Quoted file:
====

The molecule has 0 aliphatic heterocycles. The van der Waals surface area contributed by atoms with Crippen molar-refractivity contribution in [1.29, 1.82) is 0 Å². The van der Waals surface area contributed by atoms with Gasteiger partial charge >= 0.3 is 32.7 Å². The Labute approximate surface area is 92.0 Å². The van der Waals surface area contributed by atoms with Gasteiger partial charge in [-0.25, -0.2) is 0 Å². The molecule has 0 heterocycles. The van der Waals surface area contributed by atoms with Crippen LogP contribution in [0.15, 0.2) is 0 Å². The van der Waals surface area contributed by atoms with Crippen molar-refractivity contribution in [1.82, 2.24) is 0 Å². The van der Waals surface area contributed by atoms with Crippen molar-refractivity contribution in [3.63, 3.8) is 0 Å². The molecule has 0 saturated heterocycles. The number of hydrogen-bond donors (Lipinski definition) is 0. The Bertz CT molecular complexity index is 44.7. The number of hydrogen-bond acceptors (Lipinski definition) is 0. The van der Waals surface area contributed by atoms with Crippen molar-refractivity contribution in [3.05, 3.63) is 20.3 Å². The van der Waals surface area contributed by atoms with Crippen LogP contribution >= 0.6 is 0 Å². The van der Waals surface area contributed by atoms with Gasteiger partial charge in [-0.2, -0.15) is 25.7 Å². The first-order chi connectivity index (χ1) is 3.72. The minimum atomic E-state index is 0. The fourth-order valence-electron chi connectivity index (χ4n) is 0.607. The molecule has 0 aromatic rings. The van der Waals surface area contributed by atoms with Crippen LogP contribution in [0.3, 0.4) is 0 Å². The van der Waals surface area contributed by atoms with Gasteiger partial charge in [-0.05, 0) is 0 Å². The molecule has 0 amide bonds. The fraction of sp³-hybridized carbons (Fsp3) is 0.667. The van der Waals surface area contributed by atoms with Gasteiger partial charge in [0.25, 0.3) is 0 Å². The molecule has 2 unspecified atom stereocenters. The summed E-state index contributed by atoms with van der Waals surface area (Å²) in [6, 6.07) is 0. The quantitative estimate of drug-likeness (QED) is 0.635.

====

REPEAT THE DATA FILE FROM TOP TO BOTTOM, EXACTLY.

The molecule has 0 aliphatic heterocycles. The van der Waals surface area contributed by atoms with Crippen molar-refractivity contribution in [1.29, 1.82) is 0 Å². The van der Waals surface area contributed by atoms with Gasteiger partial charge >= 0.3 is 32.7 Å². The Labute approximate surface area is 92.0 Å². The van der Waals surface area contributed by atoms with Gasteiger partial charge in [-0.25, -0.2) is 0 Å². The molecule has 0 heterocycles. The van der Waals surface area contributed by atoms with Crippen LogP contribution in [0.15, 0.2) is 0 Å². The van der Waals surface area contributed by atoms with Crippen molar-refractivity contribution in [1.82, 2.24) is 0 Å². The van der Waals surface area contributed by atoms with Crippen molar-refractivity contribution in [3.63, 3.8) is 0 Å². The molecule has 0 saturated heterocycles. The number of hydrogen-bond donors (Lipinski definition) is 0. The Bertz CT molecular complexity index is 44.7. The number of hydrogen-bond acceptors (Lipinski definition) is 0. The van der Waals surface area contributed by atoms with Crippen molar-refractivity contribution in [3.05, 3.63) is 20.3 Å². The van der Waals surface area contributed by atoms with Crippen LogP contribution >= 0.6 is 0 Å². The van der Waals surface area contributed by atoms with Gasteiger partial charge in [-0.2, -0.15) is 25.7 Å². The first-order chi connectivity index (χ1) is 3.72. The minimum atomic E-state index is 0. The fourth-order valence-electron chi connectivity index (χ4n) is 0.607. The molecule has 0 aromatic rings. The van der Waals surface area contributed by atoms with Crippen LogP contribution in [0.3, 0.4) is 0 Å². The van der Waals surface area contributed by atoms with Gasteiger partial charge in [-0.05, 0) is 0 Å². The molecule has 0 amide bonds. The fraction of sp³-hybridized carbons (Fsp3) is 0.667. The van der Waals surface area contributed by atoms with Gasteiger partial charge in [0.25, 0.3) is 0 Å². The molecule has 2 unspecified atom stereocenters. The summed E-state index contributed by atoms with van der Waals surface area (Å²) in [6, 6.07) is 0. The quantitative estimate of drug-likeness (QED) is 0.635.